Plot hole: The ambassador and his aide beam down to the planet. This would not be possible because earlier on Scotty refused to lower the screens/shields until the Captain told him to do so. It had already been established in an earlier episode titled "Arena" that transporters don't work with screens up.
Plot hole: Because of the magnetic ore on the work clothes of the man who beamed up, the transporter made duplicates of everything put through it, and so couldn't be used. This was further complicated by the control and power circuits being blasted by the "evil" Kirk. However, the ship carries a number of shuttle craft, which no-one mentions.
Add timeMovie Nut
Plot hole: Spock has absolutely no way to know, yet, that the horta only secretes her corrosive substance when tunneling: he hasn't had time to examine her or to do more than determine that she does indeed secrete a substance that cuts the tunnels. So he should at the very least scan the piece of her that falls off before he picks it up with his bare hands. Major lapse of logic, which given his character goes beyond a character mistake.
Add timeJean G
Plot hole: Kirk knows that Lazarus is insane and that he wants the Enterprise dilithium crystals. Yet he's not restrained in sickbay and is, in fact, given free run of the ship so that he can knock out the crew in engineering and steal the crystals. Other than to further a woefully weak plotline, this makes no sense whatsoever.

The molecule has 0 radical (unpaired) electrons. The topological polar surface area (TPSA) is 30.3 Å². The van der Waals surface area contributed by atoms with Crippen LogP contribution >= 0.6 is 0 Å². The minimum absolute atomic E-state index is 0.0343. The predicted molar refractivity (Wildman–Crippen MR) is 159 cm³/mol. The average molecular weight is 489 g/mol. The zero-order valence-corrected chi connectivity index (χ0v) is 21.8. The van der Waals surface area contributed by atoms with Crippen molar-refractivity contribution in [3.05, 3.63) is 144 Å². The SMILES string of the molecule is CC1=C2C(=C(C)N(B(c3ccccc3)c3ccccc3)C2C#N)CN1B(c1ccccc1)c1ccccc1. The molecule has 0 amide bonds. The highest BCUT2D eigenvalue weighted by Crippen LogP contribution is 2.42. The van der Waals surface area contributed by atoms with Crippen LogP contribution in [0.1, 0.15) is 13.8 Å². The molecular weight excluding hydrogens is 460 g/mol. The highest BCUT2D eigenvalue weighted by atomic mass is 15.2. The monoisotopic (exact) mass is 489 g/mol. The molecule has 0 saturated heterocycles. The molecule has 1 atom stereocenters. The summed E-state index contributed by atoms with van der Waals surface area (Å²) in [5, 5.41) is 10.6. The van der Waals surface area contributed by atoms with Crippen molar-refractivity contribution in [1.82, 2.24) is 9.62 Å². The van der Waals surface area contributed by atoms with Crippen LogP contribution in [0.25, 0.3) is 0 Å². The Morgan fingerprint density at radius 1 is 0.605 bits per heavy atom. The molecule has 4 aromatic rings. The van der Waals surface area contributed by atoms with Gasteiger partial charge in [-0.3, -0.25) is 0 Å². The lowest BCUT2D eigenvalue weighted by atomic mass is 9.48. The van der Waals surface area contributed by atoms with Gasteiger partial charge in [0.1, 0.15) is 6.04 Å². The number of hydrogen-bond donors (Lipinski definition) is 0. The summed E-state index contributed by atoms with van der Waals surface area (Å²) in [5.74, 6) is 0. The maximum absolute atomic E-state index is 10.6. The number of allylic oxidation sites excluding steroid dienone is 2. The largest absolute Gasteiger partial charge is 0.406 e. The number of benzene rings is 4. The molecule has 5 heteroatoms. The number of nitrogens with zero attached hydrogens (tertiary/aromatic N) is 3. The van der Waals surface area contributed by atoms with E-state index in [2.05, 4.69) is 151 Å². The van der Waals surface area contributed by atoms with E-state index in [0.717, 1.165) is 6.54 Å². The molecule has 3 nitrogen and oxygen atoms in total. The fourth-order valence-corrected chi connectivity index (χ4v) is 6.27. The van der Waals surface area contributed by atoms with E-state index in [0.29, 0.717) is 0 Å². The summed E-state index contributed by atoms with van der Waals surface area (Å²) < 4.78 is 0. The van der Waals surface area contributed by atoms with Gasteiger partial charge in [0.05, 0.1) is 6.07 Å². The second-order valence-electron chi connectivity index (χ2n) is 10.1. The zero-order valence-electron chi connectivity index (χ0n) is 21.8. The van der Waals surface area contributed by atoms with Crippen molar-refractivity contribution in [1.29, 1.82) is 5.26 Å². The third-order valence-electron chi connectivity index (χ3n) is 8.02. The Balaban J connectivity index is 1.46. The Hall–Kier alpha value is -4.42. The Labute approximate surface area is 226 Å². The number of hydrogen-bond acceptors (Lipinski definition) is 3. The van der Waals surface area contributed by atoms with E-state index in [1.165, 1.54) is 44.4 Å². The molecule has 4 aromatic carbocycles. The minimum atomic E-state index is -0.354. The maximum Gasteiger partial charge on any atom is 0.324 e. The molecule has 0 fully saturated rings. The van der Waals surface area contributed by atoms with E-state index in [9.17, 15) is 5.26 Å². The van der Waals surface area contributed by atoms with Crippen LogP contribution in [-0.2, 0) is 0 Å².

Add timeJean G
Plot hole: Apparently there is some confusion over the distance between Earth, Starbase 11, and Talos IV. When Spock first meets Pike on Starbase 11 he tells Pike Talos IV is only six days away. Yet when Pike (in the recording) speaks to the Talosians for the first time, he says he is from a star system on the other side of the galaxy. If Talos IV was on one side of the galaxy and Earth was on the other side, it would take hundreds of years at maximum warp to travel from one planet to the other.
Plot hole: It is stated during the episode that Khan was, at one time, the ruler of over 1/4th the Earth's population, during a very key moment in the planet's history (The "Eugenics" Wars). Such a personage undoubtedly would be very well known to 23rd century Earth people, at a level of infamy approximating Julius Caeser or Adolf Hitler. Yet it is only 2/3rds the way through the episode, thanks to a computer search by Spock, that the crew divines his identity. Lt. McGivers at the very least should have almost instantly recognized him.
Plot hole: When Captain Kirk is the last person unaffected by the spores, he's on the bridge lamenting the fact that he is trapped in orbit above the planet since he can't pilot the ship alone. He also can't call for help because Lt. Uhura sabotaged long range communications. but Captain Kirk has somehow forgotten about the shuttle craft. He could have easily escaped on one of those.
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